The ‘Bastilles’ of the Constitution: political prisoners, radicalism and prison reform in early nineteenth-century England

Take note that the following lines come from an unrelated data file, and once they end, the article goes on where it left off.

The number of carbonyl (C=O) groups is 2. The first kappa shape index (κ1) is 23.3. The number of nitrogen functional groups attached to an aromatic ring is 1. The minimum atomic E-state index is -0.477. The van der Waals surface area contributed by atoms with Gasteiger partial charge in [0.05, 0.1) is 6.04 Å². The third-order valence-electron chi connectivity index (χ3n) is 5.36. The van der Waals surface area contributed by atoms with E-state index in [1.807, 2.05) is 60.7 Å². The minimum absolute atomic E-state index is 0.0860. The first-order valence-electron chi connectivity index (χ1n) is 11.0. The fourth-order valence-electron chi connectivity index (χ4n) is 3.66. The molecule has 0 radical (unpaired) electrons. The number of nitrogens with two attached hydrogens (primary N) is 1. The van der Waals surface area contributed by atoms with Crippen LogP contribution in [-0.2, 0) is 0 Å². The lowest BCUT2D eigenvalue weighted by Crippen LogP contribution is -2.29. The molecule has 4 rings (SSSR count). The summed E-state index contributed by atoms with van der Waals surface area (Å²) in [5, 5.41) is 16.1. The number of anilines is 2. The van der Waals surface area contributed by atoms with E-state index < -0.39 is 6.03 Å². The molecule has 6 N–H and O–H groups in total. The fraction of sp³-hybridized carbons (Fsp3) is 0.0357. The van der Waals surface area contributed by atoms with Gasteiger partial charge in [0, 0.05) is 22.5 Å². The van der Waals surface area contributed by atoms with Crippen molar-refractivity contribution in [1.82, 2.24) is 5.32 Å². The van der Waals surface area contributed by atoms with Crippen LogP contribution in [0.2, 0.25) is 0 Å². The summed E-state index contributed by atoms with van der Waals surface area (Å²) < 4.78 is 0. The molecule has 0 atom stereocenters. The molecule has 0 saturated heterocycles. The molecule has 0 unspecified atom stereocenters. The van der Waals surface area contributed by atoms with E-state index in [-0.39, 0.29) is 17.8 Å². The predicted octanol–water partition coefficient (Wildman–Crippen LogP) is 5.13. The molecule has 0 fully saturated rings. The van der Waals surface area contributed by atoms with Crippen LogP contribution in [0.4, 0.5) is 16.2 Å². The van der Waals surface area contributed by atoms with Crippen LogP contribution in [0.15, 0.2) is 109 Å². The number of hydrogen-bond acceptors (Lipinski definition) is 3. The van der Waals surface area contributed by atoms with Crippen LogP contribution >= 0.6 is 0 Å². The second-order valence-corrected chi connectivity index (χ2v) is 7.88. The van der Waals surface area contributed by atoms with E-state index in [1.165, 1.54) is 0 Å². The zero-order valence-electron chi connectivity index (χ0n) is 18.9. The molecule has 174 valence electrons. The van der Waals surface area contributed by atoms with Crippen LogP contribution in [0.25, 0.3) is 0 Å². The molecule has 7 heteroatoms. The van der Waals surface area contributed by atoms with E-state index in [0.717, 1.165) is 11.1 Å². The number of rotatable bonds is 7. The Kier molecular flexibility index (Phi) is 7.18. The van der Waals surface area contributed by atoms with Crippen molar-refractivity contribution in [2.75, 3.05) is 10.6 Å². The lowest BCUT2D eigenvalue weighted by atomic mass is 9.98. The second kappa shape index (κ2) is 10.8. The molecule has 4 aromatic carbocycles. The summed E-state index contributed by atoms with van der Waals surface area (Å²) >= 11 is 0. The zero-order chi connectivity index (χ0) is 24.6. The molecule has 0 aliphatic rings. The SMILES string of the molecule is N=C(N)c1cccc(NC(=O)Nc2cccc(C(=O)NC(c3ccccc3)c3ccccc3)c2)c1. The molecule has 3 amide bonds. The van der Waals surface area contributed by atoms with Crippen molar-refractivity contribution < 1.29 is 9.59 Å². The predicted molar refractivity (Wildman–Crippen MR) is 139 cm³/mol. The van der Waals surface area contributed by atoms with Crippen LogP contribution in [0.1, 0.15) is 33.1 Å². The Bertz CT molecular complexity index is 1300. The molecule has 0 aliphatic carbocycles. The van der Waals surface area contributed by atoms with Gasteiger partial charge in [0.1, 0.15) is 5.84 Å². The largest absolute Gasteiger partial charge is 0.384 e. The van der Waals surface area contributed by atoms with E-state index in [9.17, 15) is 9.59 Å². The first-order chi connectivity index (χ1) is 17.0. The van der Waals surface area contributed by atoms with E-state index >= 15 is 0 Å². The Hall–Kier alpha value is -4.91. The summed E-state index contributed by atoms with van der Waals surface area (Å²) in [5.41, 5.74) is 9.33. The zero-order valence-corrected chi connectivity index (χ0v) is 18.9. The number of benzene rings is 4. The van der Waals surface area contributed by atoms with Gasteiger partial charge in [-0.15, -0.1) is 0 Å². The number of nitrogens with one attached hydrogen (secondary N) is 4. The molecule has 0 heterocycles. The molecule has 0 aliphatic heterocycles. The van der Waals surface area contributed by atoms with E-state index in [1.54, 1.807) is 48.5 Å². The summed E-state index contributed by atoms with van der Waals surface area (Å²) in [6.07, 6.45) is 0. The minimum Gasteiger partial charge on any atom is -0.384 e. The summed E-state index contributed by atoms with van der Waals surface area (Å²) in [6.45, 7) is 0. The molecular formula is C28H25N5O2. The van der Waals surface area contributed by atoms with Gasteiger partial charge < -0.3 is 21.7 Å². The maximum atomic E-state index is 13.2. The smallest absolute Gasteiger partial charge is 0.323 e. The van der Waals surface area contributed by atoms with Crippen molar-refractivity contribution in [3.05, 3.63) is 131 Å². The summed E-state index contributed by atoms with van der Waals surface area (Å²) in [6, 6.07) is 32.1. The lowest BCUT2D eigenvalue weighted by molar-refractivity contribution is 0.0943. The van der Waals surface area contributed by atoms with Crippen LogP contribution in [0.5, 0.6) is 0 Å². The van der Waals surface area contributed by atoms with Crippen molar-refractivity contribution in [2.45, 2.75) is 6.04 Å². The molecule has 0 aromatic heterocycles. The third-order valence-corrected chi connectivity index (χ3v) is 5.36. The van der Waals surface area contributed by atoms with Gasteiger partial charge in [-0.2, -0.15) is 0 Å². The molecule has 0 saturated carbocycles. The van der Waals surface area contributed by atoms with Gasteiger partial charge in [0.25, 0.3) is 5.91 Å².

This article examines the experience of English working-class radicals imprisoned on charges of treason and sedition in the early nineteenth century. It offers a new analysis of the impact of government repression of the parliamentary reform and trades movements, and the involvement of reformist Whig MPs in their cause. It analyzes previously unstudied collections of state prisoners' letters confiscated by gaolers and sent to the Home Office, and their petitions to parliament for gaol reform and against the Suspension of Habeas Corpus Act. It argues that though the radicals faced more severe conditions than their middle-class London counterparts, the experience of attempting political activity within prison shaped the constitutionalist nature of working-class radicalism. The radicals connected their grievances with conditions in county gaols 'reformed' under disciplinary regimes with larger government corruption and oppression under the Suspension of Habeas Corpus Act. Their complaints formed part of the wider prison reform movement that led to Robert Peel's Gaols Acts of 1823 and 1824. This article is a major contribution to understanding the wider context and definitions of reform in the early nineteenth century.